Hundreds of Dogs Deaths Leads to FDA Warning Letter to Midwestern Pet Foods
Federal regulators have issued a warning letter to the makers of Sportmix dog food, following reports of more than 200 pets becoming sick, more than 100 dog deaths linked to the products sold by Midwestern Pet Food.
The FDA sent the warning letter to the company on August 17, after inspections at manufacturing plants revealed multiple violations, and samples of the dog food tested positive for aflatoxin and Salmonella.
Midwestern Pet Foods issued the first dog and cat food recall on December 30, 2020, after the Missouri Department of Agriculture performed a series of random sample testing, which discovered very high levels of aflatoxin in certain Sportmix Energy Plus, Sportmix Premium High Energy and Sportmix Original Cat foods.
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Another Midwestern pet food recall was issued on January 11, indicating at least 70 animal deaths and 80 illnesses were linked to products produced at the company’s Chickasha Operations Facility. As a result of the increasing number of pet deaths and illnesses reported, the manufacturer expanded the recall to include all Sportmix brands, as well as Pro Pac Adult Mini Chunk, Pro Pac Performance Puppy, Splash Fat Cat 32%, and Nunn Better Maintenance brands.
Inspections at the Chickasha plant prompted investigators to inspect the company’s other three plants. Multiple violations were found at all four of Midwestern’s manufacturing plants which linked manufacturing problems to the hundreds of illnesses and deaths associated with the company’s dry dog food.
Samples of dog food were found to contain levels of aflatoxin as high as 558 parts per billion. The FDA allows limits the presence of aflatoxin to 20 ppb in dog food.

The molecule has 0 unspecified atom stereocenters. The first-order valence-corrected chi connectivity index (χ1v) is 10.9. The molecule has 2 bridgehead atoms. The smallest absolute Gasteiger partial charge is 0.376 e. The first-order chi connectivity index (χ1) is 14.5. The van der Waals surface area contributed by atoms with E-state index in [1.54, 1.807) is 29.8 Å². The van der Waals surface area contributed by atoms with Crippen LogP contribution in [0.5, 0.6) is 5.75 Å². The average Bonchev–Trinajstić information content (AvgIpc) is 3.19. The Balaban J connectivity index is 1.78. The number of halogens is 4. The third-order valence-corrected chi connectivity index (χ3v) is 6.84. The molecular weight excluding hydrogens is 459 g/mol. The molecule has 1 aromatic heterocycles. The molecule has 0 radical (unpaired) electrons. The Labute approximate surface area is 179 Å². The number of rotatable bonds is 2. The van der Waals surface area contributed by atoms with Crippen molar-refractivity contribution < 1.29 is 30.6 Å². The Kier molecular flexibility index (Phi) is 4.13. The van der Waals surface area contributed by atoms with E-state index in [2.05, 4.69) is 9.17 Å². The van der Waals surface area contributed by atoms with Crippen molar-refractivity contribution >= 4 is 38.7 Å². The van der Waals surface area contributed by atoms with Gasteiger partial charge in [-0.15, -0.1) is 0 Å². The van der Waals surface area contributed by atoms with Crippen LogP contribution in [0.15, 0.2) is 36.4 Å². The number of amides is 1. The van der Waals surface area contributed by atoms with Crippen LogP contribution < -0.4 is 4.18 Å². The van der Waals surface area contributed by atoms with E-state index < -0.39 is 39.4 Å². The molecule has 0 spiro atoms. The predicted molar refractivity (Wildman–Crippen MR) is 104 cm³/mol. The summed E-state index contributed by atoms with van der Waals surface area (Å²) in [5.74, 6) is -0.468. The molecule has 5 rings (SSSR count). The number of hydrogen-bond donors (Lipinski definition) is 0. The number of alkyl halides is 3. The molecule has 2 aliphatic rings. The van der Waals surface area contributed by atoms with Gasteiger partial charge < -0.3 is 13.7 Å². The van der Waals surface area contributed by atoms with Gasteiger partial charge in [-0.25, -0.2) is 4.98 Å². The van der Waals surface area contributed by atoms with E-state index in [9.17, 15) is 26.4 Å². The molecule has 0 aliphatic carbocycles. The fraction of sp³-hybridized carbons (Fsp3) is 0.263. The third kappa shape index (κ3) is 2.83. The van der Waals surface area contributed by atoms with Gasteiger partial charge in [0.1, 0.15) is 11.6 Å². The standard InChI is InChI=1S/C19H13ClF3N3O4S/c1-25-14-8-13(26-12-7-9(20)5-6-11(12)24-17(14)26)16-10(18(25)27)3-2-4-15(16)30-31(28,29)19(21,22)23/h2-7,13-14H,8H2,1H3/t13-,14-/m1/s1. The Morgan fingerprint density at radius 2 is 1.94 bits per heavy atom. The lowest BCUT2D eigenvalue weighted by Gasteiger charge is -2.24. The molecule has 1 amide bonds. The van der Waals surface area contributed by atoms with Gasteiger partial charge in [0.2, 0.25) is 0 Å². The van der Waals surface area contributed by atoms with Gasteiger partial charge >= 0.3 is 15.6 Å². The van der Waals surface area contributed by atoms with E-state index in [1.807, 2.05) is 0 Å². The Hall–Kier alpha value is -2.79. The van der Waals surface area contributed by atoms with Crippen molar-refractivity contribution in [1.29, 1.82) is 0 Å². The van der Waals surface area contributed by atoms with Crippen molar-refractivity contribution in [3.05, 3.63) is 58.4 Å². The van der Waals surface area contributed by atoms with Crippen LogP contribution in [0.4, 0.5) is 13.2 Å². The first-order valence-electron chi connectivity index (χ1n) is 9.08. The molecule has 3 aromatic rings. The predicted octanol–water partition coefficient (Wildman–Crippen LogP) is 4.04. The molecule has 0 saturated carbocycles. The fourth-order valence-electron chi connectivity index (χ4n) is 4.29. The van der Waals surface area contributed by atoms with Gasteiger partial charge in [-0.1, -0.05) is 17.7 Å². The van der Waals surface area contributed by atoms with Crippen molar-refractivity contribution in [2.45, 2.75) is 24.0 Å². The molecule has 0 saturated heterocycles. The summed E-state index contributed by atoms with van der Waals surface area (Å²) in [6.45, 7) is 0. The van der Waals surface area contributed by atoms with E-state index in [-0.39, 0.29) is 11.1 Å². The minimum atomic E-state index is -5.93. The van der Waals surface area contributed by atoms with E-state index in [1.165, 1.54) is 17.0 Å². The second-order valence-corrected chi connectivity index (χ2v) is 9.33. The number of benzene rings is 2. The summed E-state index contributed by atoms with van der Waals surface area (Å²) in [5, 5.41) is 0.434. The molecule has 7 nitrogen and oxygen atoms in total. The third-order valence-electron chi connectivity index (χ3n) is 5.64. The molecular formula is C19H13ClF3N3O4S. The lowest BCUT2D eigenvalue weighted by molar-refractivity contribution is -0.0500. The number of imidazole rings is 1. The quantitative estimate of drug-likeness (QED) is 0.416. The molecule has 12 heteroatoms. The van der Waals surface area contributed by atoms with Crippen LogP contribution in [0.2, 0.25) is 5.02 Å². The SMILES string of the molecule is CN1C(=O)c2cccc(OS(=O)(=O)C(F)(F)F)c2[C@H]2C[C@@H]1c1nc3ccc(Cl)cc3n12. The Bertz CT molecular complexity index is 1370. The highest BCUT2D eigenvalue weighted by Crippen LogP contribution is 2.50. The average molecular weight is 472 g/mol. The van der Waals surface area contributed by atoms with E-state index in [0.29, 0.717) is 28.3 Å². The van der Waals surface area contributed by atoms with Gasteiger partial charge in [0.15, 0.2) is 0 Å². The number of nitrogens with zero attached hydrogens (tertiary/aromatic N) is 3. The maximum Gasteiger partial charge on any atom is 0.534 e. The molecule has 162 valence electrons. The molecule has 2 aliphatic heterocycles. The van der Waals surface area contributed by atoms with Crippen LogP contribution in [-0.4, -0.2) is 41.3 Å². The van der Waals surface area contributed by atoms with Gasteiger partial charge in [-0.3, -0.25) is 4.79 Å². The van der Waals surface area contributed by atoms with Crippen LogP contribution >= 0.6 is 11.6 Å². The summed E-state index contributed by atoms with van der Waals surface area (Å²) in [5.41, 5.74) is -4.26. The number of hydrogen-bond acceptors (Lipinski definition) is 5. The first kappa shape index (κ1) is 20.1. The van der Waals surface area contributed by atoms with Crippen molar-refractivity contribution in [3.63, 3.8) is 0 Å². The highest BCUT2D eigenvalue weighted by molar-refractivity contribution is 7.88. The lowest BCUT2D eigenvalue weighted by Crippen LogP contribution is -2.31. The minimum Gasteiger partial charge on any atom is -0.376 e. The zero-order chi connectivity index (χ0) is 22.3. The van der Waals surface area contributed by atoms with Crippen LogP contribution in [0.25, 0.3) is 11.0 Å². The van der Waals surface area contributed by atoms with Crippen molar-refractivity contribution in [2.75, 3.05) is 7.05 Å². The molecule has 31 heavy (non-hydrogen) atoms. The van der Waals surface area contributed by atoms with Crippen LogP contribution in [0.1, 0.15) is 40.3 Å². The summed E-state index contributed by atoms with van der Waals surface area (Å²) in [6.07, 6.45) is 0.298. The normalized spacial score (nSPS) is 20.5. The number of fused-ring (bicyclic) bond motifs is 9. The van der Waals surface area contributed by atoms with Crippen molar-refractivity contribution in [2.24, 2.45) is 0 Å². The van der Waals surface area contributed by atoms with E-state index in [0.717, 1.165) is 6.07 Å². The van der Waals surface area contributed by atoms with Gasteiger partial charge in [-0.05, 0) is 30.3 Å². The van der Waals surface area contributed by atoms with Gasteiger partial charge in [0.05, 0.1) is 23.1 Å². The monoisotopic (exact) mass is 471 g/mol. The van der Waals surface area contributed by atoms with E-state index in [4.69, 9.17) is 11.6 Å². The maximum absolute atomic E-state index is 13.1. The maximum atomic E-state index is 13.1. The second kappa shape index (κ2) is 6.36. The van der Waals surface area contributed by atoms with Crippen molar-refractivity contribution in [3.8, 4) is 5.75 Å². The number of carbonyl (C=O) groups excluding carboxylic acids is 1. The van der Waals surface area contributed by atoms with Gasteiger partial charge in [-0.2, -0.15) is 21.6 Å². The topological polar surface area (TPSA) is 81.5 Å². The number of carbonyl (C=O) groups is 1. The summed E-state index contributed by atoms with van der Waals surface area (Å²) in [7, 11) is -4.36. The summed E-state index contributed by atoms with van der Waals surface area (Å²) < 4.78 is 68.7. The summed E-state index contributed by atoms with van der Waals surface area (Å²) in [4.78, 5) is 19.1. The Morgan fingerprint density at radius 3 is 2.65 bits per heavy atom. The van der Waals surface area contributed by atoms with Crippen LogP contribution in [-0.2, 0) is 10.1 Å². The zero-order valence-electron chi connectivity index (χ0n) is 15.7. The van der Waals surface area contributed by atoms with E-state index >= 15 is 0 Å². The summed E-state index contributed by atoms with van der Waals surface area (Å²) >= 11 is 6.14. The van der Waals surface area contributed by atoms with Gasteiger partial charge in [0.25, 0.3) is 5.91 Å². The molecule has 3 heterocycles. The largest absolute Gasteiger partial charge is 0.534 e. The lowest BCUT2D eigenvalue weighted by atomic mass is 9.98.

Aflatoxin is a toxin produced by the mold Aspergillus flavus. It can grow on corn and other grains and at high levels it can cause illness and death in pets.
The first recall involved products manufactured at the Chickasha plant. Then in March, the company recalled several brands of pet food manufactured at its Monmouth, Illinois plant after samples tested positive for Salmonella.
The FDA found the food safety program used by Midwestern to be inadequate to minimize or prevent salmonella in any of the products, and in violation of federal regulations.
In April, a dog food class action lawsuit was filed against Midwestern, alleging the company failed to disclose, and actively concealed, the pet food products were laced with poisonous mold byproducts.
The FDA has requested a written response from the company within 15 working days outlining the steps it plans to take to correct the violations. Failure to do so can result in legal action, product seizure and injunction.
“It is imperative that manufacturers and distributors of pet foods understand their responsibility to comply with all requirements of federal law and FDA regulations and, when applicable, to implement a robust hazard analysis and risk-based preventive controls program,” Steven M. Solomon, director of the FDA’s Center for Veterinary Medicine, said in a press release. “We’ll continue to hold companies accountable and protect animal health as a core element of the FDA’s public health mission.”
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